To better predict explosive, fiery volcanic activity, Cornell geologists have proposed a new classification system to discern the stages of a volcano’s unrest – as seen from smart, perceptive satellites.
Volcanic tsunamis - those caused by an underwater eruption - are as devastating as they are abrupt. Richards Sunny, a doctoral candidate in the Department of Ocean Engineering, is developing and improving simulations to map, predict and research volcanic tsunamis.
Researchers at the University of Rhode Island (URI) used San Diego Supercomputer Center’s (SDSC) Comet supercomputer to show that high-performance computer modeling can accurately simulate tsunamis from volcanic events. Such models could lead to early-warning systems that could save lives and help minimize catastrophic property damage.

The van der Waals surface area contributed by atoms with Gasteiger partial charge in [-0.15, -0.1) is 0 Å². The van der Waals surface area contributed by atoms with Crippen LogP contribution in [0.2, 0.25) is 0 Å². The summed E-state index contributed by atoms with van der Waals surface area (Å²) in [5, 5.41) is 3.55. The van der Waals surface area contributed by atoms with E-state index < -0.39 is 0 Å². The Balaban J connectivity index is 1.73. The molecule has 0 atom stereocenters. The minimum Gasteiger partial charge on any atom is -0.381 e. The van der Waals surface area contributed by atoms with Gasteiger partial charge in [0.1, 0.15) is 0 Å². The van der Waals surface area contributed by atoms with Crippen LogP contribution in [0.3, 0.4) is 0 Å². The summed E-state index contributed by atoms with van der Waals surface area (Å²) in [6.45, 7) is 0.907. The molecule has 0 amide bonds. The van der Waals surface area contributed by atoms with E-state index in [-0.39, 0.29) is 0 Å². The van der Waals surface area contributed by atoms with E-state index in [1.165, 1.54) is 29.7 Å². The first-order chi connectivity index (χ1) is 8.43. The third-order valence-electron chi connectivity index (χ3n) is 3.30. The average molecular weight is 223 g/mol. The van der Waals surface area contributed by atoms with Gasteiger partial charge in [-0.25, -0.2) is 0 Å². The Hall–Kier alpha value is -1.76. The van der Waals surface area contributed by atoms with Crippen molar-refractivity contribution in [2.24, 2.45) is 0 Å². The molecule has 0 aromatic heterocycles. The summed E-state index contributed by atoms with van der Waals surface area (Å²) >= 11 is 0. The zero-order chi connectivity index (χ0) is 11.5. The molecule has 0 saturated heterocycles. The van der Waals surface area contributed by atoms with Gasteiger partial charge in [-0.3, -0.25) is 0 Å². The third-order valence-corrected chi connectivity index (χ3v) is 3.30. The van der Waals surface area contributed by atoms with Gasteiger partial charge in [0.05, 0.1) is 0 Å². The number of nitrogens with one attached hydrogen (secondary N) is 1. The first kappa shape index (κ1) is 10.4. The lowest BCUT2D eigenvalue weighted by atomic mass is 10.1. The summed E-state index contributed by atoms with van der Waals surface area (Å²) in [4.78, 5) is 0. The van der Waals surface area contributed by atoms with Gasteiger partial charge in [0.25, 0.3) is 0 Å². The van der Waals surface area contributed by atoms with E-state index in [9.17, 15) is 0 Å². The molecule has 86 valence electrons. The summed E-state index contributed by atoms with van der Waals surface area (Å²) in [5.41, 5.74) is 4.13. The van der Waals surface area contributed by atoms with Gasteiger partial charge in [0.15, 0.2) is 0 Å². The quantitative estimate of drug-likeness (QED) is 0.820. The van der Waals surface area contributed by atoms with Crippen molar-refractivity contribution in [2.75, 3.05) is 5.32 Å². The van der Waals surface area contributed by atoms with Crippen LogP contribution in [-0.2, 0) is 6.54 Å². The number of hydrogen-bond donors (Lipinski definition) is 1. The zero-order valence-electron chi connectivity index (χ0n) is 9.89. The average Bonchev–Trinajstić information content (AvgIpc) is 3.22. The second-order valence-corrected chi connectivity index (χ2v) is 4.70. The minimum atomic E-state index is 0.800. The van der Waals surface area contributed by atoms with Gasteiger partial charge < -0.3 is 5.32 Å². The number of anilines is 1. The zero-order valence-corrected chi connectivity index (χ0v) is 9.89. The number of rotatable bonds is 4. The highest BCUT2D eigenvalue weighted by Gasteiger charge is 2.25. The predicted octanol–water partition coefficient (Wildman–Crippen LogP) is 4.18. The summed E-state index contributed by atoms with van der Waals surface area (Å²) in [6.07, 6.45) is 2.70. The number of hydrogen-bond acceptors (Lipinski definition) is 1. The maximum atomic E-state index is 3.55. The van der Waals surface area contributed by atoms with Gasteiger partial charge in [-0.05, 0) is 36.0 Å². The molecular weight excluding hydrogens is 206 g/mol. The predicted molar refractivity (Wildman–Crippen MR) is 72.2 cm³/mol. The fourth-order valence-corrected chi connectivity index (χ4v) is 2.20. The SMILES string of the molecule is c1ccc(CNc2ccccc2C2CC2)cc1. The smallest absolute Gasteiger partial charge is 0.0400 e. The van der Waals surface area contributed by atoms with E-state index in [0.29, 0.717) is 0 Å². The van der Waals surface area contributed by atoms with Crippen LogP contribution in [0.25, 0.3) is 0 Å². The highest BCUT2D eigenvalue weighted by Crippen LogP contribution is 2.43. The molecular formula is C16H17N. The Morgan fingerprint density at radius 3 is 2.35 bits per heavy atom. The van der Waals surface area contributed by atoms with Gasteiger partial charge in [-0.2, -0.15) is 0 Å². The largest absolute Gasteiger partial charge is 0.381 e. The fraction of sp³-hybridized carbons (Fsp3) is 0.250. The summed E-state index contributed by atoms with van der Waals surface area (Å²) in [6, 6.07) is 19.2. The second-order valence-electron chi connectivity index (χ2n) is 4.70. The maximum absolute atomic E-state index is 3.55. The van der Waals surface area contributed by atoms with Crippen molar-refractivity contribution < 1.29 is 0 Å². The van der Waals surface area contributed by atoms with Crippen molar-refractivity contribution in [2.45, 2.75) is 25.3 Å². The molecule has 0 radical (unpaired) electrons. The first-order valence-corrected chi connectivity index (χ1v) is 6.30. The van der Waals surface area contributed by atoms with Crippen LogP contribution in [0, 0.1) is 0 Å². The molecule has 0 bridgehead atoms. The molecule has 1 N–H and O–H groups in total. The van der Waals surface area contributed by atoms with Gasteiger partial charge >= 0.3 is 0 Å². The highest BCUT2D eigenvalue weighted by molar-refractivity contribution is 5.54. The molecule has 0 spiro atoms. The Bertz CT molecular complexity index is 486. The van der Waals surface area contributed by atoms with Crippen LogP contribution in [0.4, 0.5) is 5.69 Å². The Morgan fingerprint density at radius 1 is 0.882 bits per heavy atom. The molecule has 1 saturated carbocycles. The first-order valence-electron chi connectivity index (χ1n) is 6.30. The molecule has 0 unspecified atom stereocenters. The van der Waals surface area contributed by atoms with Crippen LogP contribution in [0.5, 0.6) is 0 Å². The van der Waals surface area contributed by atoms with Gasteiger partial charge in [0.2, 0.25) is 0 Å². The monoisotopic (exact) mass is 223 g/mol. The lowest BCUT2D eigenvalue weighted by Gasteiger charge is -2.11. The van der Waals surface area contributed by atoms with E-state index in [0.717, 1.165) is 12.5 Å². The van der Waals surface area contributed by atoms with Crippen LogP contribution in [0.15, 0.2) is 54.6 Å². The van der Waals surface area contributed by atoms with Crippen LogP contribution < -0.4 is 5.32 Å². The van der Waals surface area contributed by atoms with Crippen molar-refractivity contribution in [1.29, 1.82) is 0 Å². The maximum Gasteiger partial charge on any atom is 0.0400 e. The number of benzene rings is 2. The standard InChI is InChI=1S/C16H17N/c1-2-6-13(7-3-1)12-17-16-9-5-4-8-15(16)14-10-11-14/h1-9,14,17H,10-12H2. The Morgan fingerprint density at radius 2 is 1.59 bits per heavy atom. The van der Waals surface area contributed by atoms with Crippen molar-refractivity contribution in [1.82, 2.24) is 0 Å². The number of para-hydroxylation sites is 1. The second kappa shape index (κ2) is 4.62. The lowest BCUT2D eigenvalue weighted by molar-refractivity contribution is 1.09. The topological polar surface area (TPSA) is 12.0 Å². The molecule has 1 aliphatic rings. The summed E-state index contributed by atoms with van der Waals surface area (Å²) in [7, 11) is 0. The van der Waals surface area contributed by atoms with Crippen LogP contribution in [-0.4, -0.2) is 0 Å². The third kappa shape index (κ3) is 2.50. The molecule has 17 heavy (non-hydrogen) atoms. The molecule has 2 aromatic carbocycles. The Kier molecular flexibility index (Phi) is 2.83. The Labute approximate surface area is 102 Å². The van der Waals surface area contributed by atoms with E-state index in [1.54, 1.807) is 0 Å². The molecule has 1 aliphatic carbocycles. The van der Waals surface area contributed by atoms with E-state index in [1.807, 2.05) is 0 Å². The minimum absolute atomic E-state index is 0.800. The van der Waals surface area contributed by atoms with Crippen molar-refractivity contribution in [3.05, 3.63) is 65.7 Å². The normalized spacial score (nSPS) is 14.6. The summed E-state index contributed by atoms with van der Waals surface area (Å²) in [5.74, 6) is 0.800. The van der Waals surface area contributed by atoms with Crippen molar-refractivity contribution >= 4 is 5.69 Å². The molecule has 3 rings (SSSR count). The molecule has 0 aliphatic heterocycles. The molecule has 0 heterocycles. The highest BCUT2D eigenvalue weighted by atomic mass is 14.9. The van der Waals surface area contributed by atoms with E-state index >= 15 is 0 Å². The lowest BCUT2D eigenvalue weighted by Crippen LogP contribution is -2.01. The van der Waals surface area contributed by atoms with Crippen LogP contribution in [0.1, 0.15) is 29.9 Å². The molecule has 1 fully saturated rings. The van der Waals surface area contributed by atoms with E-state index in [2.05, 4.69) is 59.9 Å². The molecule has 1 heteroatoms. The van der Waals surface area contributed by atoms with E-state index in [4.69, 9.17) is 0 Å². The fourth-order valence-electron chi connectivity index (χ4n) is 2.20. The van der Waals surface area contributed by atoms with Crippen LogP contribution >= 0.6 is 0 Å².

A natural experiment created by an active volcano gives new insight into the long-term negative impacts of human colonisation of tropical forest islands. The findings are published in the British Ecological Society journal, Journal of Ecology.
A new approach to analyzing seismic data reveals deep vertical zones of low seismic velocity in the plumbing system underlying Alaska's Cleveland volcano, one of the most-active of the more than 70 Aleutian volcanoes
Presentations on natural disasters such as earthquakes, volcanoes and their impacts will be held in Scott Hall and are open to the public at the Rutgers Geology Museum’s 52nd Annual Open House. There will also be hands-on activity sessions for kids, a mineral sale and rock and mineral identification in Scott Hall, and make-and-take stations in the Rutgers Geology Museum. Field Station Dinosaurs will bring its baby Hadrosaurus puppet and will also offer hands-on activities for visitors. All events are free and no preregistration is required.